1
$\begingroup$

We have several time series: $Y, X_1, X_2, X_3, ..., X_n$

The steps taken are:

  1. Regress $X_2, X_3, ..., X_n$ on $X_1$ to get residuals of each $X_{(>1)}$
  2. Regress $Y$ on $X_1, r_{X_2}, r_{X_3}, ..., r_{X_n}$ to obtain:

$$ Y = \alpha + (\beta_{X_1} * X_1) + (\beta_{X_2} * r_{X_2}) + (\beta_{X_3} * r_{X_3}) + ... + (\beta_{X_n} * r_{X_n}) $$


The question proposed to me was:

The 2nd step is quite straight forward if you pass in time series for the 1st stage. However, if we pass in a variance-covariance matrix in the 1st step, how would you proceed to solve 2nd step?


I dont know how to begin approaching this question because I am not sure what this technique, (regressing against one factor and the residuals from step 1) is called.

Can anyone answer the question proposed to me, or at least tell me what this is called so I can desperately attempt to figure it out myself?


The concept behind this is that $Y$ is a portfolio of securities that I am attempting to analyze the risk of. The end equation represents a risk function where $X_1$ represents the returns of the overall stock market and $X_{2...n}$ represents the returns of sectors within the market (ex. Technology, Utilities, Consumer Discretionary ... etc.)

$\endgroup$
2
  • 1
    $\begingroup$ This appears to be a version of "linear matching" as explained at stats.stackexchange.com/a/46508/919. $\endgroup$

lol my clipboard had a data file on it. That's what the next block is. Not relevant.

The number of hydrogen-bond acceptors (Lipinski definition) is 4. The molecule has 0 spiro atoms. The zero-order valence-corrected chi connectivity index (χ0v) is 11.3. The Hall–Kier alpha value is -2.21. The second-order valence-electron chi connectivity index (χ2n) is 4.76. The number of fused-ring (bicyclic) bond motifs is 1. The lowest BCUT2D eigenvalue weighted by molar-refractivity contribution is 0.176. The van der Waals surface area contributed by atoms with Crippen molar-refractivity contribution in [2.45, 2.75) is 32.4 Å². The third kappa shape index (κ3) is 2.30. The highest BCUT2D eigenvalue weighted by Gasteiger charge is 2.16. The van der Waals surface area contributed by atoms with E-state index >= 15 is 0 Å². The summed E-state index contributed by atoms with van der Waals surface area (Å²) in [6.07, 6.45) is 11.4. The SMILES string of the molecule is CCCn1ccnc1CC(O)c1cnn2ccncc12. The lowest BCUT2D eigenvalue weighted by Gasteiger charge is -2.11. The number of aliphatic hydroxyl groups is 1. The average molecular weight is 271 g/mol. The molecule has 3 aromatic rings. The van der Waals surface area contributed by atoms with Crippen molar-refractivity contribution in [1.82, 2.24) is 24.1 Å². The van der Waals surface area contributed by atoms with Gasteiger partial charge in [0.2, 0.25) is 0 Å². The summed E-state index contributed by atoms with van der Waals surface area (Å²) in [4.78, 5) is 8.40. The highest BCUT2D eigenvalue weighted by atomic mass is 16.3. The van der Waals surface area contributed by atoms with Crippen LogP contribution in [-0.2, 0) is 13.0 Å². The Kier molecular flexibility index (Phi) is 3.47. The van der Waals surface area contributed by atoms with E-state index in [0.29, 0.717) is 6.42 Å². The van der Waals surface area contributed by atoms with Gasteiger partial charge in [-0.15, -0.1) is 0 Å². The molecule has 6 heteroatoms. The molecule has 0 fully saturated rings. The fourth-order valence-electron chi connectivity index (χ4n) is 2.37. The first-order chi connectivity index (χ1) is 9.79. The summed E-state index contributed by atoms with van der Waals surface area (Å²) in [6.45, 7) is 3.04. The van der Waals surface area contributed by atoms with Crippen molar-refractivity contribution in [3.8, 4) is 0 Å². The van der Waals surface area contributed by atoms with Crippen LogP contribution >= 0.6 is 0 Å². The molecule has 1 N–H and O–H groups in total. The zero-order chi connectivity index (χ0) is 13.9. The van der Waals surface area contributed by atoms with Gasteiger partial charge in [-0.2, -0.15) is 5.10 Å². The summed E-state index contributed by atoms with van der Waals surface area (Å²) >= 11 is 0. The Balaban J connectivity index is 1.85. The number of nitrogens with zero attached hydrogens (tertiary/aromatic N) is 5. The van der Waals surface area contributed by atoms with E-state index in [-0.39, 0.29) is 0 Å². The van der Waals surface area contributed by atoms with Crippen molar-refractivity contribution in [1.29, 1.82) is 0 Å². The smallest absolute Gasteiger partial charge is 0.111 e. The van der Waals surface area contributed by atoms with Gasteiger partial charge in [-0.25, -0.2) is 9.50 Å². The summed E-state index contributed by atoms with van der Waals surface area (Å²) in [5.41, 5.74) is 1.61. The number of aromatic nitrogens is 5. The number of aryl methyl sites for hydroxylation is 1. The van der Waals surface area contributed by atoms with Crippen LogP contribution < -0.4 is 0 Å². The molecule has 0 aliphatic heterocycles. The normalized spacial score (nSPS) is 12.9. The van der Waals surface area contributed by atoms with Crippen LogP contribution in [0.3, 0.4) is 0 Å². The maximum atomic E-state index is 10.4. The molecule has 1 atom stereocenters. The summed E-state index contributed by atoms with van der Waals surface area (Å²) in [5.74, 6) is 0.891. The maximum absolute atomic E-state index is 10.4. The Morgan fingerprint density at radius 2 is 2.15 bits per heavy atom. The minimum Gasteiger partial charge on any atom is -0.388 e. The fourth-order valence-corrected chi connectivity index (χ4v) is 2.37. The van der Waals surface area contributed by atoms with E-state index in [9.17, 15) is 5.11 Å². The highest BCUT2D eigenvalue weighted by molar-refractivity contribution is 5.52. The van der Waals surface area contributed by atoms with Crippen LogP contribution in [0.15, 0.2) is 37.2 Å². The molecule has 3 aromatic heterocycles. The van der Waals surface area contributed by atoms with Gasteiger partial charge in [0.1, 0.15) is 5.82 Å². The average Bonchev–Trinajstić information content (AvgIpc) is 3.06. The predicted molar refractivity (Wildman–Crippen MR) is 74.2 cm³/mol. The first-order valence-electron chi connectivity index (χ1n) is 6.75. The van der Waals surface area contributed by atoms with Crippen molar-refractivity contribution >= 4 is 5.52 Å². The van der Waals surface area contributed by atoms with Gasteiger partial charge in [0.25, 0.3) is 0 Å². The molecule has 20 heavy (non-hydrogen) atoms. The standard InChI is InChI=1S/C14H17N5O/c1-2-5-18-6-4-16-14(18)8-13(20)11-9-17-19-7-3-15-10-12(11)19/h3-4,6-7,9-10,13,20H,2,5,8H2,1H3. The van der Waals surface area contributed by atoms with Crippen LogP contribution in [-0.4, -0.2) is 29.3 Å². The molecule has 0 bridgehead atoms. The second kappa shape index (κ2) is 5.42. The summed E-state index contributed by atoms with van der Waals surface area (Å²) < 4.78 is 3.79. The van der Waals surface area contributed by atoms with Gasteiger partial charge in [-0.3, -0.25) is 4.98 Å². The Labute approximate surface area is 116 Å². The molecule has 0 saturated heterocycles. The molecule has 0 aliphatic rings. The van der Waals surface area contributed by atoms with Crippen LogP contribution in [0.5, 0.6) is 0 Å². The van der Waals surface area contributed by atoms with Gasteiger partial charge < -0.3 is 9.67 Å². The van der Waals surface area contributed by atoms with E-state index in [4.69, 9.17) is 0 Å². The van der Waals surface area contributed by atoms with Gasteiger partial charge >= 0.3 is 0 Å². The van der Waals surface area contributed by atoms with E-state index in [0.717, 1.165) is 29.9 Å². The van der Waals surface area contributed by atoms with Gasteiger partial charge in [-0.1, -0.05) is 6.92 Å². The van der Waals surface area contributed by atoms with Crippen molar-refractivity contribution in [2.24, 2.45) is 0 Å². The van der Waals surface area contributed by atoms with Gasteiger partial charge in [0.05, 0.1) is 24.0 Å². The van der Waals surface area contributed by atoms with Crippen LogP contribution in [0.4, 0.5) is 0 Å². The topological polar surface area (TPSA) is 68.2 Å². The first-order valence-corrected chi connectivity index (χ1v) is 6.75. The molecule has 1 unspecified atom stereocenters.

– whuber
    Jun 25, 2015 at 22:10
  • $\begingroup$ Could you tell me how to answer the question proposed to me? "The 2nd step is quite straight forward if you pass in time series for the 1st stage. However, if we pass in a variance-covariance matrix in the 1st step, how would you proceed to solve 2nd step?" @whuber $\endgroup$
    – Kapocsi
    Jun 26, 2015 at 15:38

1 Answer 1

1
$\begingroup$

assume you have just three time series $Y,X_1,X_2$ then the model is \begin{align} Y&=\beta_1X_1+\beta_2 (X_2-a_1X_1)+\beta_3(X_3-a_2X_1)\\ &=X_1(\beta_1-\beta_2a_1-\beta_3a_2)+\beta_2X_2+\beta_3X_3\\ &=X_1\tilde\beta_1+\beta_2X_2+\beta_3X_3 \end{align} That is not more that a linear model (for simplicity I assumed variables are centered).

If I understand your model well, that is a simple linear model that needs just one step to estimate parameters. Then proposing a two step optimization procedure is not necessary.

$\endgroup$
1
  • $\begingroup$ So how do you suggest I answer, "The 2nd step is quite straight forward if you pass in time series for the 1st stage. However, if we pass in a variance-covariance matrix in the 1st step, how would you proceed to solve 2nd step?" $\endgroup$
    – Kapocsi
    Jun 26, 2015 at 15:33

Your Answer

By clicking “Post Your Answer”, you agree to our terms of service and acknowledge you have read our privacy policy.

Not the answer you're looking for? Browse other questions tagged or ask your own question.